Chapter 4 - Rule Britannica! The English Empire, 1660-1763

Get Started. It's Free
or sign up with your email address
Rocket clouds
Chapter 4 - Rule Britannica! The English Empire, 1660-1763 by Mind Map: Chapter 4 - Rule Britannica! The English Empire, 1660-1763

1. 4.1 Charles II and the Restoration Colonies

1.1. Who was Charles II?

1.1.1. He ascended the English throne in 1660 & his time in power represents the restoration of the English monarchy

1.2. Charles II's story begins with his father, Charles I.

1.2.1. Charles I became the King of England in 1625 and married a French Catholic princess, Henrietta Maria.

1.2.1.1. Henrietta was not liked by English Protestants because she practiced Catholicism

1.2.2. Protestants in English Parliament in the 1620s opposed Charles I's marriage and his connection to Catholicism.

1.2.3. Religious tension between Charles I and Parliament led to the suspension of Parliament power and authority in 1629

1.2.3.1. Charles I ruled without Parliament for 11 years

1.2.3.2. The suspension of parliament ignites a civil war in England from 1642-1649

1.2.3.2.1. In 1649, Oliver Cromwell and Parliament forces defeat the Charles and his loyalist supporters

1.3. In 1660 after the English interregnum period, England reinstates the monarchy

1.3.1. Charles II, son of the executed king Charles I, is welcomed back to the English throne

1.3.1.1. The return of Charles II is known as the Restoration

1.4. Charles II was focused on expanding England's oversea possessions

1.4.1. From 1660-1680 (approx) Charles II established and supported the Restoration colonies

1.4.1.1. The Restoration colonies were: the Carolinas, New Jersey, New York, and Pennsylvania.

1.4.1.1.1. Restoration colonies began as proprietary colonies

1.5. The Navigation Acts

1.5.1. England's attempt to better control the American colonies

1.5.2. In 1660, Charles II approved the Navigation Acts which ensured a monopoly on imports from the colonies

1.5.3. Navigation Acts included the 1663 Staple Act and 1673 Plantation Duties Act

1.5.3.1. Staple Act barred colonists from importing goods that has not been made in England

1.5.3.2. Plantation Duties Act taxed enumerated articles exported from one colony to another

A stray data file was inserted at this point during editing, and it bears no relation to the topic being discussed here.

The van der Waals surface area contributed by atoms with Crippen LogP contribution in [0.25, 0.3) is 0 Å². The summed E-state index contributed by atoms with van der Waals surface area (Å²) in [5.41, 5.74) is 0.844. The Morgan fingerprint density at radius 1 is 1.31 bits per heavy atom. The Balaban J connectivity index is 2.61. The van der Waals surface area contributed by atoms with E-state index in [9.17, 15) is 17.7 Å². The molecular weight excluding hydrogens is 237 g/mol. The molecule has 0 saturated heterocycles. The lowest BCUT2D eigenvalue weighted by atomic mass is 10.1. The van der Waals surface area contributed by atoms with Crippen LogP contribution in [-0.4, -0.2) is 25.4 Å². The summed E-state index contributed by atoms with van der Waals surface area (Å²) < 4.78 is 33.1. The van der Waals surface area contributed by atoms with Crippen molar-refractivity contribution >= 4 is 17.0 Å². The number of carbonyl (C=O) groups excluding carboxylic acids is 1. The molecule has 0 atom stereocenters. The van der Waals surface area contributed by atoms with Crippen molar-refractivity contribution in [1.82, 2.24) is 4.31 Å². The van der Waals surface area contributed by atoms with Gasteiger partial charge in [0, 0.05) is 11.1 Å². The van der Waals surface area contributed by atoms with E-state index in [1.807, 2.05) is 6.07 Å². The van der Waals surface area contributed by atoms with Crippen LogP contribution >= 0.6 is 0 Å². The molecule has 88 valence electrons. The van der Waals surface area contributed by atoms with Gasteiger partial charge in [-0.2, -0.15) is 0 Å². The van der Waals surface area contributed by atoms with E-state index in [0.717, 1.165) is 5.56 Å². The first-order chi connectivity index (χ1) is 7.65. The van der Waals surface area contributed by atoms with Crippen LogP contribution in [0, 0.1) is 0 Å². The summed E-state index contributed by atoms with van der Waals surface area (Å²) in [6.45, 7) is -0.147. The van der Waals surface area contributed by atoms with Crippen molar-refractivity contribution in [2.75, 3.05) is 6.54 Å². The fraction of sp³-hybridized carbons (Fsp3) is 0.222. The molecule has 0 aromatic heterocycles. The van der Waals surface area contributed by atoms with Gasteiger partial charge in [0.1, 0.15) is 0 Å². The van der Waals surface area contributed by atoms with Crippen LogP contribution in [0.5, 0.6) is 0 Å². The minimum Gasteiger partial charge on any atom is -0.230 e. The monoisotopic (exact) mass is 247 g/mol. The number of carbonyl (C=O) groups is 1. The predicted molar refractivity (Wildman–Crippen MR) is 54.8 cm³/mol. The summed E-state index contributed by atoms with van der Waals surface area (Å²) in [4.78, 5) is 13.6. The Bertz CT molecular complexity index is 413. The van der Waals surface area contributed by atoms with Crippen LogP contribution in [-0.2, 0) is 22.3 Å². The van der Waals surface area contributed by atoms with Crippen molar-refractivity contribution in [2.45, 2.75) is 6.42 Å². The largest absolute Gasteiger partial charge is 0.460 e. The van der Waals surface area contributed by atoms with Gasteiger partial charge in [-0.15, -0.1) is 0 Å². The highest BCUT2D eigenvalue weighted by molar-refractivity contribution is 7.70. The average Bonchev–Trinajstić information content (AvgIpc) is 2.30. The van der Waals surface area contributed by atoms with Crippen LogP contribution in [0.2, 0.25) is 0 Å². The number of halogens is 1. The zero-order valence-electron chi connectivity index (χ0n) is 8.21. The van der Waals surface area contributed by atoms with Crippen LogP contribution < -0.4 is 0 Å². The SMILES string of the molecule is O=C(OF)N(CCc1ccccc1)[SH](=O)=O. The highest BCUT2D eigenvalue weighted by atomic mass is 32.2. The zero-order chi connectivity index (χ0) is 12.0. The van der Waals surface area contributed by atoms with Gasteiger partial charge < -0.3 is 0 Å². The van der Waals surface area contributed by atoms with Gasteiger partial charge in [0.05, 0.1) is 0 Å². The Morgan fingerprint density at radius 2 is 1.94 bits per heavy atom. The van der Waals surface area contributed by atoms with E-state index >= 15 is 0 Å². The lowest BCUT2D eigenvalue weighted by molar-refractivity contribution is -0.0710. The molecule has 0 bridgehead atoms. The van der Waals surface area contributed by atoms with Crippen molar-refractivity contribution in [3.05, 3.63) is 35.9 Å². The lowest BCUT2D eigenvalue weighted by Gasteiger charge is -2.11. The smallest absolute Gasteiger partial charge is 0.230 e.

1.5.4. They were lightly enforced

2. 4.2 The Glorious Revolution and the English Empire

2.1. When Charles II died in 1685, his brother James II ascended the English throne

2.2. King James II worked to give absolute power back to the English monarchy

2.2.1. James II was greatly influenced by his French Catholic cousin, Louis XIV

2.2.2. James II practiced a strict and intolerant form of Roman Catholicism

2.2.3. His wife was Catholic

2.2.3.1. When James II and his wife had a son, the potential for a Catholic heir to the English throne became a threat to English Protestants

2.3. James II applied his concept of a centralized state to the English colonies via the creation of a giant colony called the Dominion of New England

2.3.1. The Dominion of New England included Massachusetts, New Hampshire, Plymouth, Connecticut, New Haven, and Rhode Island

2.3.1.1. In 1688, New York and New Jersey were added to the Dominion of New England

2.3.2. Sir Edmund Andros was put in charge of the Dominion of New England

2.3.2.1. Andros heavily enforced the Navigation Acts

2.3.2.2. Andros caused tension with New England Puritans because he questioned land titles that did not acknowledge King James II

2.4. The English Whig party opposed James II and worked to overthrow the king

2.4.1. Whigs opposed James II's effort to create a centralized Catholic state and the kings religious intolerance

2.4.2. In late 1688 the Whigs were able to depose James II of power, an event they referred to as the Glorious Revolution

2.4.2.1. James II fled to his cousin Louis XIV in France

2.4.3. William III (William of Orange) and Mary II ascended the English throne in 1689

2.4.3.1. Mary II was the sister of James II and Charles II

2.5. English Liberty

2.5.1. The Glorious Revolution led to an English nation that limited the power of the monarchy

2.5.1.1. In 1689 the English Bill of Rights established a constitutional monarchy

2.5.2. John Locke returned to England after the Glorious Revolution

2.5.2.1. In 1690 he published Two Treatises of Government which argued that government was a contract between the leaders and the people (government existed to protect "life, liberty, and property.")

2.5.2.1.1. His ideas later influenced Thomas Jefferson, who wrote the Declaration of Independence

3. 4.3 An Empire of Slavery and the Consumer Revolution

3.1. Slavery and the Stono Rebellion

3.1.1. Under Charles II and James II, the Royal African Company maintained a monopoly on transporting slaves to English colonies

3.1.1.1. In 1689, the monopoly ended as a result of the Glorious Revolution

3.1.1.2. More English merchants engaged in the slave trade

3.1.2. From 1672-1713, the Royal African Company bought 125,000 captives. Approx. 20% passed away due to the horrific journey known as the Middle Passage

3.1.3. The Stono Rebellion took place in South Carolina in September of 1739

3.1.3.1. Jemmy, a literate slave, led a group of slaves to fight against white colonists

3.1.3.1.1. Sources suggest Jemmy was introduced to Catholicism when he lived in Portugal, after being taken from the Kingdom of Kongo

3.1.3.2. The rebellion resulted in the passing of a new slave code: the Negro Act of 1740

3.1.3.2.1. The law further restricted slaves' behavior, such as no longer being able to travel freely and making it illegal to learn to read and write